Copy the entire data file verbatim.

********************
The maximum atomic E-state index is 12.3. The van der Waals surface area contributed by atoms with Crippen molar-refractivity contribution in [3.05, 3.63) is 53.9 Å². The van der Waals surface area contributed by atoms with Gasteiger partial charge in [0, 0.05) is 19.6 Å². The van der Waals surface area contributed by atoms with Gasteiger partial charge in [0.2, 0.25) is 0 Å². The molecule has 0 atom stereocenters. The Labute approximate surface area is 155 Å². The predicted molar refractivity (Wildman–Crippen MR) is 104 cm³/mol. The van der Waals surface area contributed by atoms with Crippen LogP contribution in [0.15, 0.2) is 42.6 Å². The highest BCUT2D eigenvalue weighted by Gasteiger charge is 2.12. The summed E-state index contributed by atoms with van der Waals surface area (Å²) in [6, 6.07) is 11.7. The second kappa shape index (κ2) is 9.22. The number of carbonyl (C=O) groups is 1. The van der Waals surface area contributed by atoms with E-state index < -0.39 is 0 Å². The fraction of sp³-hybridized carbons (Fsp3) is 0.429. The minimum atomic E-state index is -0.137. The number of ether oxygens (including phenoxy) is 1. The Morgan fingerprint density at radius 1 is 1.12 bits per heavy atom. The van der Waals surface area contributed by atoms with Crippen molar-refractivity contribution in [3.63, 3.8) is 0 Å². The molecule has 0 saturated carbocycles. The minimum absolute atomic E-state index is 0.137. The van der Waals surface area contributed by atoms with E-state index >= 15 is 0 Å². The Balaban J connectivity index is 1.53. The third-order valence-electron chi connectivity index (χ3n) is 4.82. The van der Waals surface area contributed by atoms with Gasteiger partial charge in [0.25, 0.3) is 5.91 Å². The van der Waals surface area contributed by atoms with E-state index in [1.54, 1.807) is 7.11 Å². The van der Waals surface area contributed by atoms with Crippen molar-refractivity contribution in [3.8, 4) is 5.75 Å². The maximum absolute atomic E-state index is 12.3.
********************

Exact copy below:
The maximum atomic E-state index is 12.3. The van der Waals surface area contributed by atoms with Crippen molar-refractivity contribution in [3.05, 3.63) is 53.9 Å². The van der Waals surface area contributed by atoms with Gasteiger partial charge in [0, 0.05) is 19.6 Å². The van der Waals surface area contributed by atoms with Gasteiger partial charge in [0.2, 0.25) is 0 Å². The molecule has 0 atom stereocenters. The Labute approximate surface area is 155 Å². The predicted molar refractivity (Wildman–Crippen MR) is 104 cm³/mol. The van der Waals surface area contributed by atoms with Crippen LogP contribution in [0.15, 0.2) is 42.6 Å². The highest BCUT2D eigenvalue weighted by Gasteiger charge is 2.12. The summed E-state index contributed by atoms with van der Waals surface area (Å²) in [6, 6.07) is 11.7. The second kappa shape index (κ2) is 9.22. The number of carbonyl (C=O) groups is 1. The van der Waals surface area contributed by atoms with E-state index < -0.39 is 0 Å². The fraction of sp³-hybridized carbons (Fsp3) is 0.429. The minimum atomic E-state index is -0.137. The number of ether oxygens (including phenoxy) is 1. The Morgan fingerprint density at radius 1 is 1.12 bits per heavy atom. The van der Waals surface area contributed by atoms with Crippen molar-refractivity contribution in [3.63, 3.8) is 0 Å². The molecule has 0 saturated carbocycles. The minimum absolute atomic E-state index is 0.137. The van der Waals surface area contributed by atoms with E-state index >= 15 is 0 Å². The Balaban J connectivity index is 1.53. The third-order valence-electron chi connectivity index (χ3n) is 4.82. The van der Waals surface area contributed by atoms with Gasteiger partial charge in [0.25, 0.3) is 5.91 Å². The van der Waals surface area contributed by atoms with E-state index in [1.54, 1.807) is 7.11 Å². The van der Waals surface area contributed by atoms with Crippen molar-refractivity contribution in [3.8, 4) is 5.75 Å². The maximum absolute atomic E-state index is 12.3.